content of the distillery slop occurs in unit 26, the
Preferably the screen is of the oscillating or shak
ing type embodying means for moving the mate 20 steam so produced passing of! through pipe 29
into the next succeeding unit 3i. The more
rial retained on top oi' the screen progressively
nearly concentrated distillery slop passes out of
forward so that this material is discharged con
unit 2B through pipe 32 into unit 2i. In this unit
tinuously from the lower end 4 of the screen sur
the
steam from pipe t9 passes ‘in indirect heat ex
face and diverted from the system by means of
chute 5. The material passing through the screen 25 changing relationship to the distillery slop so in
troduced, with the result that all or part of the
includes all the soluble solids and includes also
steam
is condensed, the condensate passing out
the liner or smaller insoluble solids. This mate
of the unit through pipe 33. In consequence` of
rial ñows downwardly within the trough 8 into
this evaporation of the water content of the dis»
pipe 1. The larger insoluble solids in chute 5 may,
tillery slop so introduced occurs, the steam so pro
if desired, be pressed and the expressed liquor‘
duced passing ou through pipe 34 into the baro
combined with the liquid in pipe 1. The liquidV in
metric
condenser l5 by which it is condensed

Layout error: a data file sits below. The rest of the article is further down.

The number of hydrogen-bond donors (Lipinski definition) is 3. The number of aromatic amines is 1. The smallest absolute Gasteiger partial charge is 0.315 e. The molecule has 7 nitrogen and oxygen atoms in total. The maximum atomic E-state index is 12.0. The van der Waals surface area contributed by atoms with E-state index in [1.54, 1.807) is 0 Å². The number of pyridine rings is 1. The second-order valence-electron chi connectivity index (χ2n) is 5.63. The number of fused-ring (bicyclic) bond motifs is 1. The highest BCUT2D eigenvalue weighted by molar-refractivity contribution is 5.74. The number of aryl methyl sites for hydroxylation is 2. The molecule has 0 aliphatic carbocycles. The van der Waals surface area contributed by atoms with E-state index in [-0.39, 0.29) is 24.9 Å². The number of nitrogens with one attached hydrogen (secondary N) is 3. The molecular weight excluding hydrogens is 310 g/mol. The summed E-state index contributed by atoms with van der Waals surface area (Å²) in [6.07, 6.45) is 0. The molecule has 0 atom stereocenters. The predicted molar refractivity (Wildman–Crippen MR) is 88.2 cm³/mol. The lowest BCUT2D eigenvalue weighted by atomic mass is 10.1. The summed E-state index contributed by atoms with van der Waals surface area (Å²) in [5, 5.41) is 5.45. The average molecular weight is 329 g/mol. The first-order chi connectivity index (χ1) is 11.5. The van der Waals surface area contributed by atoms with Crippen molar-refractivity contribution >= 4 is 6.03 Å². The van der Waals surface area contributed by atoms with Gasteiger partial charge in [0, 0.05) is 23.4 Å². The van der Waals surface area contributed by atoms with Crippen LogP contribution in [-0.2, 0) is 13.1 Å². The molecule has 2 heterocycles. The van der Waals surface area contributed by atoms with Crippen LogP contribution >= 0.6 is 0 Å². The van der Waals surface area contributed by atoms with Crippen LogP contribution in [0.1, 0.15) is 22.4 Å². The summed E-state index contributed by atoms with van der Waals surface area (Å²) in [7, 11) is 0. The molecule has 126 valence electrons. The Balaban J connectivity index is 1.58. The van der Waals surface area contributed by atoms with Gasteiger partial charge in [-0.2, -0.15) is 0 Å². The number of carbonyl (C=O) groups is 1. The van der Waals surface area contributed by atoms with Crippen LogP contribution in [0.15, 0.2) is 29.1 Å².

pipe 1 is moved continuously’by means of» pump
and removed.
8 through pipe 9 into the pipe still il. The pipe
It will, of course, be understood that the lowest
still il includes the continuous tubular heater l2
absolute pressure is maintained on the slop in
mounted in the refractory setting I3 and heated
unit 3|. that a slightly higher absolute pressure
is maintained on the slop in unit 26, that a still
cient heat is introduced into the liquid in its
higher absolute pressure is maintained on the
passage through heater i2 to raise it to the boil
slop in unit 2i, and ythat a still higher absolute
ing point and in addition to vaporize a part of
pressure is maintained on the slop in the drum
the water content therein. The amount of water 40 l l, to the end that the necessary temperature dif
so vaporized may range from 10 to 40% of the
i’erential for eiiicient evaporation may exist in